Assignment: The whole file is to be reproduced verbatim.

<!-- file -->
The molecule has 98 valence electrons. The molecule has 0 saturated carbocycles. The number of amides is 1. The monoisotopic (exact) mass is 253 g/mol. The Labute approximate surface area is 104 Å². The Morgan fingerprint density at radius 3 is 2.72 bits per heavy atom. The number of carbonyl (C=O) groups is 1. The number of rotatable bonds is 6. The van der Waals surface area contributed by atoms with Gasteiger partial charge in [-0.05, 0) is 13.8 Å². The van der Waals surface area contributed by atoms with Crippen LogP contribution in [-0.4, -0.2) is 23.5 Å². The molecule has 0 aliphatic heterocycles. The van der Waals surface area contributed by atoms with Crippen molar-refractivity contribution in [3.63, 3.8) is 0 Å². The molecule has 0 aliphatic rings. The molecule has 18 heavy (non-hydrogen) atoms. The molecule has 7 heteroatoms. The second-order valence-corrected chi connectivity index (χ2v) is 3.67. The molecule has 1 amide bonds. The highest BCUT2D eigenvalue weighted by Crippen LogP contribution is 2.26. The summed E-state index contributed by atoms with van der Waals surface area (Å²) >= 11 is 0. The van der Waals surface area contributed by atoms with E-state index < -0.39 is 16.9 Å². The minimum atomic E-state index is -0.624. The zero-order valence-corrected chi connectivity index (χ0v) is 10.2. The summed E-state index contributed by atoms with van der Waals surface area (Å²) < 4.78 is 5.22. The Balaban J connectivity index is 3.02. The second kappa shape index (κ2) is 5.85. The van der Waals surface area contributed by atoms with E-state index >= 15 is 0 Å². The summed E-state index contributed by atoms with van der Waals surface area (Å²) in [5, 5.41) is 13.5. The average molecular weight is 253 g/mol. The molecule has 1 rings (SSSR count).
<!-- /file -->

The molecule has 98 valence electrons. The molecule has 0 saturated carbocycles. The number of amides is 1. The monoisotopic (exact) mass is 253 g/mol. The Labute approximate surface area is 104 Å². The Morgan fingerprint density at radius 3 is 2.72 bits per heavy atom. The number of carbonyl (C=O) groups is 1. The number of rotatable bonds is 6. The van der Waals surface area contributed by atoms with Gasteiger partial charge in [-0.05, 0) is 13.8 Å². The van der Waals surface area contributed by atoms with Crippen LogP contribution in [-0.4, -0.2) is 23.5 Å². The molecule has 0 aliphatic heterocycles. The van der Waals surface area contributed by atoms with Crippen molar-refractivity contribution in [3.63, 3.8) is 0 Å². The molecule has 0 aliphatic rings. The molecule has 18 heavy (non-hydrogen) atoms. The molecule has 7 heteroatoms. The second-order valence-corrected chi connectivity index (χ2v) is 3.67. The molecule has 1 amide bonds. The highest BCUT2D eigenvalue weighted by Crippen LogP contribution is 2.26. The summed E-state index contributed by atoms with van der Waals surface area (Å²) >= 11 is 0. The van der Waals surface area contributed by atoms with E-state index < -0.39 is 16.9 Å². The minimum atomic E-state index is -0.624. The zero-order valence-corrected chi connectivity index (χ0v) is 10.2. The summed E-state index contributed by atoms with van der Waals surface area (Å²) < 4.78 is 5.22. The Balaban J connectivity index is 3.02. The second kappa shape index (κ2) is 5.85. The van der Waals surface area contributed by atoms with E-state index >= 15 is 0 Å². The summed E-state index contributed by atoms with van der Waals surface area (Å²) in [5, 5.41) is 13.5. The average molecular weight is 253 g/mol. The molecule has 1 rings (SSSR count).